I gave a direct quote from Irenaeus himself in post #10 in which he gave his personal belief. I also previously gave a direct quote from Irenaeus concerning the majority belief of the early church in his time. Whether or not you are willing to accept what he said is your affair.
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Old 02-23-2017, 04:03 PM
 
Location: Southern Oregon
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Quote:
Originally Posted by nateswift View Post
No, Mike, the REASON Irenaeus addressed the concept is that it was widely held and opposed to HIS views.
Quote:
Originally Posted by Mike555 View Post
Irenaeus was not a Universalist. His view on eternal punishment was that of the church in his day. Quoting him;
Against Heresies, Book 4, Chapter XXVIII (28), section 3;

For the sesame heretics already mentioned by us have fallen away from themselves, by accusing the Lord, in whom they say that they believe. For those points to which they call attention with regard to the God who then awarded temporal punishments to the unbelieving, and smote the Egyptians, while He saved those that were obedient; these same [facts, I say, ] shall nevertheless repeat themselves in the Lord, who judges for eternity those whom He doth judge, and lets go free for eternity those whom He does let go free: [Bolding mine]

Irenaeus of Lyons, Against Heresies / Adversus Haereses, Book 4 (Roberts-Donaldson translation)
Irenaeus himself was saying that the punishment is eternal. But even if he had been a Universalist, his statement still holds true that the majority belief in his day was that which the apostles handed down; that the punishment is eternal.
I have to wonder if you actually read my post, Mike555. I certainly didn't say that Irenaeus was a universalist. I said that the REASON he posted what you cited is BECAUSE the "heresy" named was widely held in the church and OPPOSED to HIS view.


Why do YOU think he posted the polemic?
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Old 02-23-2017, 04:27 PM
 
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Quote:
Originally Posted by Mike555 View Post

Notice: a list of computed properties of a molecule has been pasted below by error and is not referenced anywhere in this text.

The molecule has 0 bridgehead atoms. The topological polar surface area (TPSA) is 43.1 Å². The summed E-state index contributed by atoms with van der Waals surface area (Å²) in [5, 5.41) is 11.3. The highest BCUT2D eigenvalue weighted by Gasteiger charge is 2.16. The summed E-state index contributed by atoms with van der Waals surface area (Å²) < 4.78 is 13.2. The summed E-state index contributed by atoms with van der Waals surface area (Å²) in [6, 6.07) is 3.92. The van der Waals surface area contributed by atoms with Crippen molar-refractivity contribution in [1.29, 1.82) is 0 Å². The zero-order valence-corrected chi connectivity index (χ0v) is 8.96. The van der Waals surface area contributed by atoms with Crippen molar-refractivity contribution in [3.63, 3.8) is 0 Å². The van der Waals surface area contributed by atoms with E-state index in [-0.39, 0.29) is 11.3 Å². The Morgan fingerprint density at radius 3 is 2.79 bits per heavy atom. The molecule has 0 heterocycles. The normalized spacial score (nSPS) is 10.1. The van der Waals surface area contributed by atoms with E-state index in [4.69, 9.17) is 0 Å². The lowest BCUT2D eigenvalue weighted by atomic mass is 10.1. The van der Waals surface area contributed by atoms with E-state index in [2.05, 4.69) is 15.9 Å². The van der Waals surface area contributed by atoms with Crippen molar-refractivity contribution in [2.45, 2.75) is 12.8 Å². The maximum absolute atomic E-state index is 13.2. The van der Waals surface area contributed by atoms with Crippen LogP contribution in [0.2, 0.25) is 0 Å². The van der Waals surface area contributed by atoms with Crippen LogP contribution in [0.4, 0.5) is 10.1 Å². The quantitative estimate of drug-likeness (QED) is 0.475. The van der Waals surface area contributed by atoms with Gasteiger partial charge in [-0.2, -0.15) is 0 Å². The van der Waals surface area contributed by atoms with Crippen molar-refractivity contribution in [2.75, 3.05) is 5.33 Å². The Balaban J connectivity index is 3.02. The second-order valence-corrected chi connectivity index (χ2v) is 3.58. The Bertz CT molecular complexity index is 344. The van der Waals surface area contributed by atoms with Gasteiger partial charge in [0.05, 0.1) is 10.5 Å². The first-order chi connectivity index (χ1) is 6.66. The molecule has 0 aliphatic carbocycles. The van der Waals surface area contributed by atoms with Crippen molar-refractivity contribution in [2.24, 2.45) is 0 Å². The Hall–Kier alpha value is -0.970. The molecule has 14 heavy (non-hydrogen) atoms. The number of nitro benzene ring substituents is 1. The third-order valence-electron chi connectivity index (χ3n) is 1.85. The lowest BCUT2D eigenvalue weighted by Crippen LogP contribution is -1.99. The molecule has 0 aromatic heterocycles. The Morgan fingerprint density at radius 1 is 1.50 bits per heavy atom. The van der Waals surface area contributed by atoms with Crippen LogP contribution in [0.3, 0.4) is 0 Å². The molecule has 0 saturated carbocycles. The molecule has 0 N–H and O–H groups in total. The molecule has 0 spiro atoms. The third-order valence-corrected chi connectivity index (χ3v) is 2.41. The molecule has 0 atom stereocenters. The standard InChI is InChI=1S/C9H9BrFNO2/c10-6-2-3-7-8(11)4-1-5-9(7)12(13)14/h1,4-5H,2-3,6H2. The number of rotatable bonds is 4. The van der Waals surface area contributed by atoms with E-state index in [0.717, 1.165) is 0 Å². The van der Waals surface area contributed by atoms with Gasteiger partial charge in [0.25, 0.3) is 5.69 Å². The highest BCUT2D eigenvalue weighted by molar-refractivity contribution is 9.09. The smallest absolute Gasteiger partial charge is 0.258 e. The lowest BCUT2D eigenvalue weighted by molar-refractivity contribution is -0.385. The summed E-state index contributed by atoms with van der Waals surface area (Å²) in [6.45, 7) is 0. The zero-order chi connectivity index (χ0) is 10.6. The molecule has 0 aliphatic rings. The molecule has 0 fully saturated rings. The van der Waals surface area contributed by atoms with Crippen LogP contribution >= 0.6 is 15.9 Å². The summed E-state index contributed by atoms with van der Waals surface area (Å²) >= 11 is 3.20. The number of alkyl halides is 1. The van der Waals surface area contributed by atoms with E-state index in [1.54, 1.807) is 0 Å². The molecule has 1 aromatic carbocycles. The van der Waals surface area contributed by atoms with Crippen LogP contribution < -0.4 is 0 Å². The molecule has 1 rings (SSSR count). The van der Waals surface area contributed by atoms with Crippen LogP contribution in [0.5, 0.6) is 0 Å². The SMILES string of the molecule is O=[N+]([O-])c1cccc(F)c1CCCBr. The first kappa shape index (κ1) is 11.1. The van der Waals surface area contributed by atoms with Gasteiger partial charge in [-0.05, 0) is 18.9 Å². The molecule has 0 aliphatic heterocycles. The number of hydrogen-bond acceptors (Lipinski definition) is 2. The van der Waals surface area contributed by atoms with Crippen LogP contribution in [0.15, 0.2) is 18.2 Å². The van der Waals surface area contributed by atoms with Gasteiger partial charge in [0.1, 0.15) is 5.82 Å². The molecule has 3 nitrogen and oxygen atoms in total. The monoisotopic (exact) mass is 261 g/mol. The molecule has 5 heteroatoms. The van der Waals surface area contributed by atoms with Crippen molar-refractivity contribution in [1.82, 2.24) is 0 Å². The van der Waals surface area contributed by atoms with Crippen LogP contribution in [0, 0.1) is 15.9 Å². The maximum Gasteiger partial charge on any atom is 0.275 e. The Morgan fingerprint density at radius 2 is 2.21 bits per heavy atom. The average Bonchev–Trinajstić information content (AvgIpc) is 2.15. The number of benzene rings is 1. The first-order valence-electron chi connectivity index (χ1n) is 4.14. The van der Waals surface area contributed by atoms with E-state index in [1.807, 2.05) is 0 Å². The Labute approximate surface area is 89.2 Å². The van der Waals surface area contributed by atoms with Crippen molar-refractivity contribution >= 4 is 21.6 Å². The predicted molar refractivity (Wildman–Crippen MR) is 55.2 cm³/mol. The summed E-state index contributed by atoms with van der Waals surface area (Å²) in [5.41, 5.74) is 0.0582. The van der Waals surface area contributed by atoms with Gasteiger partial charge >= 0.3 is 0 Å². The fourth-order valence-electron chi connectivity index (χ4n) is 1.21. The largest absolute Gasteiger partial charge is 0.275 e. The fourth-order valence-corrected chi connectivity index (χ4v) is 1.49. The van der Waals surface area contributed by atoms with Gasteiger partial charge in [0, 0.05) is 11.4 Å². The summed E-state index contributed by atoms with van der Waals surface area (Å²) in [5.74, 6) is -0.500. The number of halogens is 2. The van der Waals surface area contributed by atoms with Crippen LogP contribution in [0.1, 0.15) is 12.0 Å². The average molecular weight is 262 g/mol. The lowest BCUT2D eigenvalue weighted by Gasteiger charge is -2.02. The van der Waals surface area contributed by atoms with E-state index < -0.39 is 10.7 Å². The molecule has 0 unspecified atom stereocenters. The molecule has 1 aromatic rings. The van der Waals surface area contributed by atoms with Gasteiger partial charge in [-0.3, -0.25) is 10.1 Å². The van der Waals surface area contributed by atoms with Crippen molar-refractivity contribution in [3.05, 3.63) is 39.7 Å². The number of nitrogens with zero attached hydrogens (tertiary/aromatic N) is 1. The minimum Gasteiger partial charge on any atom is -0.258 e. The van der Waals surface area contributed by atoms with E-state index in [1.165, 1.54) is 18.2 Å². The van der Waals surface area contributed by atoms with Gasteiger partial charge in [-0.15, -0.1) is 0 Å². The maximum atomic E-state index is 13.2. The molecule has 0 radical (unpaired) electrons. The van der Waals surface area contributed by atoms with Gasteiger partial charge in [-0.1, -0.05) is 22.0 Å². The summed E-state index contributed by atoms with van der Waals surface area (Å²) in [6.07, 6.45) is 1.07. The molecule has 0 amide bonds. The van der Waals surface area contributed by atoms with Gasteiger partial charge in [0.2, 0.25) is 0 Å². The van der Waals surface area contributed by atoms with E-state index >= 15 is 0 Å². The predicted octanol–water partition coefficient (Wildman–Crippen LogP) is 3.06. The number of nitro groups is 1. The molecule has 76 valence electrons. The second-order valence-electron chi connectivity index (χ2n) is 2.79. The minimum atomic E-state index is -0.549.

I gave a direct quote from Irenaeus himself in post #10 in which he gave his personal belief. I also previously gave a direct quote from Irenaeus concerning the majority belief of the early church in his time. Whether or not you are willing to accept what he said is your affair.
Apparently you didn't read the link I put in there that discussed way he might have infact been an annihilationist based on his other writings. There's little question that there were plenty of early Church fathers who didn't believe in UR, but whether or not it was the majority belief and whether or not they agreed with you on ET/ES are the bigger questions here. Annihilation may be more friendly to fundamentalist belief than UR, but a larger number of annihilationists in the "early early church" definitely makes a difference in the debate as a whole, especially when they are being quoted as if they supported ET or ES with absolute certainty.
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Old 02-23-2017, 04:36 PM
 
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Originally Posted by nateswift View Post
I have to wonder if you actually read my post, Mike555. I certainly didn't say that Irenaeus was a universalist. I said that the REASON he posted what you cited is BECAUSE the "heresy" named was widely held in the church and OPPOSED to HIS view.


Why do YOU think he posted the polemic?
If you are agreeing that Irenaeus's view was that of eternal punishment then why post and say 'No Mike.'

I posted the following in post #8.